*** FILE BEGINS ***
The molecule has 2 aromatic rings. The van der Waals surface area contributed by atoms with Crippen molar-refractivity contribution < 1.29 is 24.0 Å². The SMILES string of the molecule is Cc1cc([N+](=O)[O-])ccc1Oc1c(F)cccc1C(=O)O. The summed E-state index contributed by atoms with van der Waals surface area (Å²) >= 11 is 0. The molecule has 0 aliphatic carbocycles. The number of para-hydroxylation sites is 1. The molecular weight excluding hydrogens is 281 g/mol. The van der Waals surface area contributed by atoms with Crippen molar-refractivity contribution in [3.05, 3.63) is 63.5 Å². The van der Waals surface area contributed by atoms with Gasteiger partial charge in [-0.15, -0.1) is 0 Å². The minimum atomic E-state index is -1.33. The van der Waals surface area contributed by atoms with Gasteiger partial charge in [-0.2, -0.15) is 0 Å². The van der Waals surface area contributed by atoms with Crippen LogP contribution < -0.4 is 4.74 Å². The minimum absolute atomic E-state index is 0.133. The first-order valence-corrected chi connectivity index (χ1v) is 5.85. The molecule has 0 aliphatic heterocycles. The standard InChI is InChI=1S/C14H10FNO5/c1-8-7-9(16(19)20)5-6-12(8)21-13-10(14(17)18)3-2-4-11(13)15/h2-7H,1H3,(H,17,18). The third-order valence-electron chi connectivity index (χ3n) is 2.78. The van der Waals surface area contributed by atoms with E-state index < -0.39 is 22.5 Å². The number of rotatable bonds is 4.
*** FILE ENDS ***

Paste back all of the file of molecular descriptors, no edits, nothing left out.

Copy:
The molecule has 2 aromatic rings. The van der Waals surface area contributed by atoms with Crippen molar-refractivity contribution < 1.29 is 24.0 Å². The SMILES string of the molecule is Cc1cc([N+](=O)[O-])ccc1Oc1c(F)cccc1C(=O)O. The summed E-state index contributed by atoms with van der Waals surface area (Å²) >= 11 is 0. The molecule has 0 aliphatic carbocycles. The number of para-hydroxylation sites is 1. The molecular weight excluding hydrogens is 281 g/mol. The van der Waals surface area contributed by atoms with Crippen molar-refractivity contribution in [3.05, 3.63) is 63.5 Å². The van der Waals surface area contributed by atoms with Gasteiger partial charge in [-0.15, -0.1) is 0 Å². The minimum atomic E-state index is -1.33. The van der Waals surface area contributed by atoms with Gasteiger partial charge in [-0.2, -0.15) is 0 Å². The van der Waals surface area contributed by atoms with Crippen LogP contribution < -0.4 is 4.74 Å². The minimum absolute atomic E-state index is 0.133. The first-order valence-corrected chi connectivity index (χ1v) is 5.85. The molecule has 0 aliphatic heterocycles. The standard InChI is InChI=1S/C14H10FNO5/c1-8-7-9(16(19)20)5-6-12(8)21-13-10(14(17)18)3-2-4-11(13)15/h2-7H,1H3,(H,17,18). The third-order valence-electron chi connectivity index (χ3n) is 2.78. The van der Waals surface area contributed by atoms with E-state index < -0.39 is 22.5 Å². The number of rotatable bonds is 4.